The inspiration for this cake recipe comes from a similar item that I had in Starbucks in Singapore a few years ago. The Starbucks version was yummy but also sickly sweet, and I was reminded of it when a friend at work asked me to make a cake with nuts in it.
Originally I thought of making a coffee and walnut cake, but then I thought why not try the stack ? I haven’t made a many layered creation like this before, so I knew it would be a worthy challenge.
I used an 8 inch square (20cm) cake tin with a removable bottom. I am sure it can also be made with a round tin and served as wedges, but I think that the rectangles look nicer. I lined the tin with baking parchment in both directions so that when the cake was done, I could lift it out with the parchment. This makes it adaptable to a square tin without a removable bottom too.
Make the chocolate cake a day in advance. Like bread, it is much easier to slice if it is not fresh out of the oven. I sliced my cake into three horizontal slices, but on reflection, maybe I should have used 4 slices. Use your favourite chocolate cake recipe, the darker the better.
If you go for a packet mix, choose one without filling and frosting, and preferably one that uses oil as an added ingredient. Vegetable oil will make the cake very moist.
I also made my caramel a day in advance – I chose to make dulce de leche, where you simmer a can of condensed milk (just place the whole tin in the water, don’t open it) for 3 hours. This is a fairly simple method, just check to make sure that it doesn’t boil dry.
Use the same baking tin to assemble the cake – I re-lined mine with parchment for ease.
I made the base from digestive biscuits and melted butter – like a cheesecake base. You can use dark choc biscuits if you like, but I thought that oaty digestives would give another texture. You need approximately half the weight of butter to biscuits e.g. if using 150g biscuits, melt 75g butter. Whizz up the biscuits to crumb consistency using either a food processor or by bashing them with a rolling pin while they are in a plastic bag. Slowly mix in the butter and line the base of your tin with the mixture – use the base of a glass or cup to push the mixture down – push it into the corners, then put the whole tin in the fridge so that the base sets more firmly as the butter hardens.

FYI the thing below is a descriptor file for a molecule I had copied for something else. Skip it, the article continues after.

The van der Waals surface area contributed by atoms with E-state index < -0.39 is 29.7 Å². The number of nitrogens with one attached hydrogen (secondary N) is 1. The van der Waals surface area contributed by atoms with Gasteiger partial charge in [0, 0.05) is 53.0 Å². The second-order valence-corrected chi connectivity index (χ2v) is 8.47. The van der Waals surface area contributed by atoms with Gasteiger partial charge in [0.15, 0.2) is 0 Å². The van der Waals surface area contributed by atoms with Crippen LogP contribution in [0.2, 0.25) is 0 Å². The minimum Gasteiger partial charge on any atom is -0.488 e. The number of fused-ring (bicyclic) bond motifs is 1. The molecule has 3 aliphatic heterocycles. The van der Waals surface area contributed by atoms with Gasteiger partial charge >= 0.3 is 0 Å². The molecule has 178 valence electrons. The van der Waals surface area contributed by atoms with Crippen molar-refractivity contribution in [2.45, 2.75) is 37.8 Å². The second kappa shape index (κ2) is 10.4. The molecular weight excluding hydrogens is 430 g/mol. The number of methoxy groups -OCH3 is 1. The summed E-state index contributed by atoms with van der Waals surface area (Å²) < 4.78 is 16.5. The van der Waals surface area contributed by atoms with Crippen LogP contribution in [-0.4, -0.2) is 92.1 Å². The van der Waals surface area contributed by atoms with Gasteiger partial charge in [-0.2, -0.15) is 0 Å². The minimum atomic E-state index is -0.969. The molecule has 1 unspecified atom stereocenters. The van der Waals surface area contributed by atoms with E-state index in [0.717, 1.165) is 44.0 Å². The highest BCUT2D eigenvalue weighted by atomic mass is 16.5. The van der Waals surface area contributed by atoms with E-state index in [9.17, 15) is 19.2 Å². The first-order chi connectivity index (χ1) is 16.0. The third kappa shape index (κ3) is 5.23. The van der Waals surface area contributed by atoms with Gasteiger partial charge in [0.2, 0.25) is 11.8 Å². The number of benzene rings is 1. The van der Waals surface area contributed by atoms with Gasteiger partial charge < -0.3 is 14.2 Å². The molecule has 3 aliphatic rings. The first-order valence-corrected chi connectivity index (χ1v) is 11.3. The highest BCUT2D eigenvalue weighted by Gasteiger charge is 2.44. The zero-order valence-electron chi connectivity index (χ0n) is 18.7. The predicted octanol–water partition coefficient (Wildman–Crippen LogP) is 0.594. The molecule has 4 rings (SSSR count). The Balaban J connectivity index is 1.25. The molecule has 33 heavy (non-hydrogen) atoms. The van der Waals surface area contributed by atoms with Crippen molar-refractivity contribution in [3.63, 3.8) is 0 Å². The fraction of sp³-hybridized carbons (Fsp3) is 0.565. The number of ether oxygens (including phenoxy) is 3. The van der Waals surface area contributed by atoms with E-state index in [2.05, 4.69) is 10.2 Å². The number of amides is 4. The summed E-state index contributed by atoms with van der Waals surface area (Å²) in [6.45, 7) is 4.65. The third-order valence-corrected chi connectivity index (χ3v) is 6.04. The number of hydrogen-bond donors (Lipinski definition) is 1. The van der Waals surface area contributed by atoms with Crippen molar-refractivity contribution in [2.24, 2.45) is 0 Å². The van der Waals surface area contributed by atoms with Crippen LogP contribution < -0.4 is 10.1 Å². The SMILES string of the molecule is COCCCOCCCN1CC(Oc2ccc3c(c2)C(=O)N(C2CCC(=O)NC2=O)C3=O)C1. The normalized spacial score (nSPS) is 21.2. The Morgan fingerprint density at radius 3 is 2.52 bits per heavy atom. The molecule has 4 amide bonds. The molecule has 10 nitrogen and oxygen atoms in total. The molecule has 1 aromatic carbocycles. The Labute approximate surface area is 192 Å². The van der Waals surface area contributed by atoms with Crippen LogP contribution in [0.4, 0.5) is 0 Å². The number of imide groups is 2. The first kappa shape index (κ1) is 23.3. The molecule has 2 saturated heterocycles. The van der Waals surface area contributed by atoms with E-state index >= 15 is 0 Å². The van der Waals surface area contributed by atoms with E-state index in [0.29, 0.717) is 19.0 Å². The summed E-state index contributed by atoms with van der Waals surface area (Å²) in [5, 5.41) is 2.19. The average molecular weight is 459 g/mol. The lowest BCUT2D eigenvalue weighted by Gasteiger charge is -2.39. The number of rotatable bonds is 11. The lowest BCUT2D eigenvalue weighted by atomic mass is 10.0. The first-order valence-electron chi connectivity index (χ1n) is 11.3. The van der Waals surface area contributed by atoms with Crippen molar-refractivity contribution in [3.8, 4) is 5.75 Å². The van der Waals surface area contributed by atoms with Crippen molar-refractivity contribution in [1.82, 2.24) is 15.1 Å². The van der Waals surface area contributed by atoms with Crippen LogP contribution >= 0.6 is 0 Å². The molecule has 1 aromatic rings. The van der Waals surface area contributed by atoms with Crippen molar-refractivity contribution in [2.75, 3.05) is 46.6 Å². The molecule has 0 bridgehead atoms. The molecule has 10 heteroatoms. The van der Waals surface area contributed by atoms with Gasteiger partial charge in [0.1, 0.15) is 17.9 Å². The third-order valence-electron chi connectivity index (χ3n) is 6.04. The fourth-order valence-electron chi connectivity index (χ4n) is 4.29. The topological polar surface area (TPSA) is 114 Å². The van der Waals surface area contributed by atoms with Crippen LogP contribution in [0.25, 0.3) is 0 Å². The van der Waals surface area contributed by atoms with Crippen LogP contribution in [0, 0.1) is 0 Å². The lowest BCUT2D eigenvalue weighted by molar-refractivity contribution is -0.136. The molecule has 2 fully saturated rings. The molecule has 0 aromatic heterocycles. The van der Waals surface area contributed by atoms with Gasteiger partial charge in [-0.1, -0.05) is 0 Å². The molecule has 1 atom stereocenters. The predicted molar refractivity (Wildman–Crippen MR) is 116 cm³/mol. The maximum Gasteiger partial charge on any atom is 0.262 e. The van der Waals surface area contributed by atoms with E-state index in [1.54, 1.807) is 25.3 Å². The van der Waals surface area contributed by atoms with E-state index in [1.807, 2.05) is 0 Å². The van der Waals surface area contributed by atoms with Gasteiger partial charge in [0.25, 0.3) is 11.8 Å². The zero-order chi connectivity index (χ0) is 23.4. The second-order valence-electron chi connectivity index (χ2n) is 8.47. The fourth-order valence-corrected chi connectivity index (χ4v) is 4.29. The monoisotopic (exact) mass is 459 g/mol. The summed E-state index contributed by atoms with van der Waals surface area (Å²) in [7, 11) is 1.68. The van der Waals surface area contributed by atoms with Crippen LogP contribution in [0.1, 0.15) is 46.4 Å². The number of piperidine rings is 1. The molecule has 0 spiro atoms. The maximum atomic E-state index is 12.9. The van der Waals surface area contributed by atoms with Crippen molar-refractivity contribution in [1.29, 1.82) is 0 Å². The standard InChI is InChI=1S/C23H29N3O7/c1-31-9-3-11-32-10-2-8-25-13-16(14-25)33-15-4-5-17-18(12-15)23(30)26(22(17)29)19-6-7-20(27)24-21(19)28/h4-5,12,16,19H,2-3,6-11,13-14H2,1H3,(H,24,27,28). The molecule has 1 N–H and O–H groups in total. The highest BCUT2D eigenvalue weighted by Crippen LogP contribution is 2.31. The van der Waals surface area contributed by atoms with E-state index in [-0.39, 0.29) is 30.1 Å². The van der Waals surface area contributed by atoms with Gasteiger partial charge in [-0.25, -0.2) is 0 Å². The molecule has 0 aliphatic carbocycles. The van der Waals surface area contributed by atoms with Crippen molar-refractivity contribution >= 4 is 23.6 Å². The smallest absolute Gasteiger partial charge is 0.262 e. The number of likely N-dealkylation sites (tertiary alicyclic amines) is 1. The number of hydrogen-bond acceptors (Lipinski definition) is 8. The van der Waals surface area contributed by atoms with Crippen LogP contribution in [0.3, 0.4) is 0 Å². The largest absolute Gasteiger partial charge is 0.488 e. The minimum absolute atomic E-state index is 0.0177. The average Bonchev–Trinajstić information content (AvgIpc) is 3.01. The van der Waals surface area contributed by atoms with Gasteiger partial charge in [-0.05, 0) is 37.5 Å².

Next slice the cake so that it is ready to layer – be careful because each layer will be quite flimsy – you can put parchment between the layers if it helps to lift them.
Now make the mousse and buttercream – each amount should make enough for two layers.
200g dark chocolate (70% at least)
1 1/2 cups thick cream
2 tablespoons of icing sugar
Using an electric whisk, whisk the cream and icing sugar in a chilled bowl preferably until the cream is stiff rather than runny. While you are doing this, melt the chocolate in a bowl over a double boiler.
Once the chocolate has melted, fold half of the cream into it, it might go a bit stiff and claggy at first, but keep folding and it will smooth out. Then fold in the rest of the cream until it is an even consistency.
1 cup unsalted butter – soft
1 heaped cup of smooth peanut butter
2 cups of icing sugar sifted
1/2 cup thick cream
a pinch of salt
Using an electric whisk, whip the butter and peanut butter until light and fluffy. Next whisk in the icing sugar. Now whisk in the cream and salt – if it is too stiff to spread, add a little more cream.
When I assembled my cake, I placed choc mousse over the biscuit base, followed by a layer of cake, followed by a layer of peanut butter cream, followed by a layer of cake, then a layer of mousse. I carefully placed some peanut butter cream on top of the mousse (this is why I could have done with another cake layer), and finished off with a layer of cake. I lightly whisked the dulce de leche with a fork and spread that over the top with a spatula. Then I sprinkled salted peanuts on top. I placed it in the fridge for a few hours before removing from the tin and slicing.